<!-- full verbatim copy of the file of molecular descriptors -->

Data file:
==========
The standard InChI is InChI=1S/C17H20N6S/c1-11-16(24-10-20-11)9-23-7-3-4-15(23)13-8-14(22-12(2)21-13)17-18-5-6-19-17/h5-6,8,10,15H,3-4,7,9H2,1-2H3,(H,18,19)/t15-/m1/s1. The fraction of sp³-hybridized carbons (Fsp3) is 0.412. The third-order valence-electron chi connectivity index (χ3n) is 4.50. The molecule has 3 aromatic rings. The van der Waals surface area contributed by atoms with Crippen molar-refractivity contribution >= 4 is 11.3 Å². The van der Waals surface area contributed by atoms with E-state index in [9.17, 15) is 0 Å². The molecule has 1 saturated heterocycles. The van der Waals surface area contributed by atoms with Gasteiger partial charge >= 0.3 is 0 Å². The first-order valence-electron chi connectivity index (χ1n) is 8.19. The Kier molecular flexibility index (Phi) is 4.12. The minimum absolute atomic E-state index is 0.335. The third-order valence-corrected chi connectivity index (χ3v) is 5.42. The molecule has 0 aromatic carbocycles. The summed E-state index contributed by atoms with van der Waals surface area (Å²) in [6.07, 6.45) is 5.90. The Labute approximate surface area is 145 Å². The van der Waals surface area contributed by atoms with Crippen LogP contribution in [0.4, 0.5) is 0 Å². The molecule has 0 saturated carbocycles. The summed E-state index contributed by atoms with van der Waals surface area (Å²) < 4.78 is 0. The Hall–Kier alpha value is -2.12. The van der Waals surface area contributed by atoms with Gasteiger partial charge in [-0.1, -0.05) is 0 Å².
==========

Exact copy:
The standard InChI is InChI=1S/C17H20N6S/c1-11-16(24-10-20-11)9-23-7-3-4-15(23)13-8-14(22-12(2)21-13)17-18-5-6-19-17/h5-6,8,10,15H,3-4,7,9H2,1-2H3,(H,18,19)/t15-/m1/s1. The fraction of sp³-hybridized carbons (Fsp3) is 0.412. The third-order valence-electron chi connectivity index (χ3n) is 4.50. The molecule has 3 aromatic rings. The van der Waals surface area contributed by atoms with Crippen molar-refractivity contribution >= 4 is 11.3 Å². The van der Waals surface area contributed by atoms with E-state index in [9.17, 15) is 0 Å². The molecule has 1 saturated heterocycles. The van der Waals surface area contributed by atoms with Gasteiger partial charge >= 0.3 is 0 Å². The first-order valence-electron chi connectivity index (χ1n) is 8.19. The Kier molecular flexibility index (Phi) is 4.12. The minimum absolute atomic E-state index is 0.335. The third-order valence-corrected chi connectivity index (χ3v) is 5.42. The molecule has 0 aromatic carbocycles. The summed E-state index contributed by atoms with van der Waals surface area (Å²) in [6.07, 6.45) is 5.90. The Labute approximate surface area is 145 Å². The van der Waals surface area contributed by atoms with Crippen LogP contribution in [0.4, 0.5) is 0 Å². The molecule has 0 saturated carbocycles. The summed E-state index contributed by atoms with van der Waals surface area (Å²) < 4.78 is 0. The Hall–Kier alpha value is -2.12. The van der Waals surface area contributed by atoms with Gasteiger partial charge in [-0.1, -0.05) is 0 Å².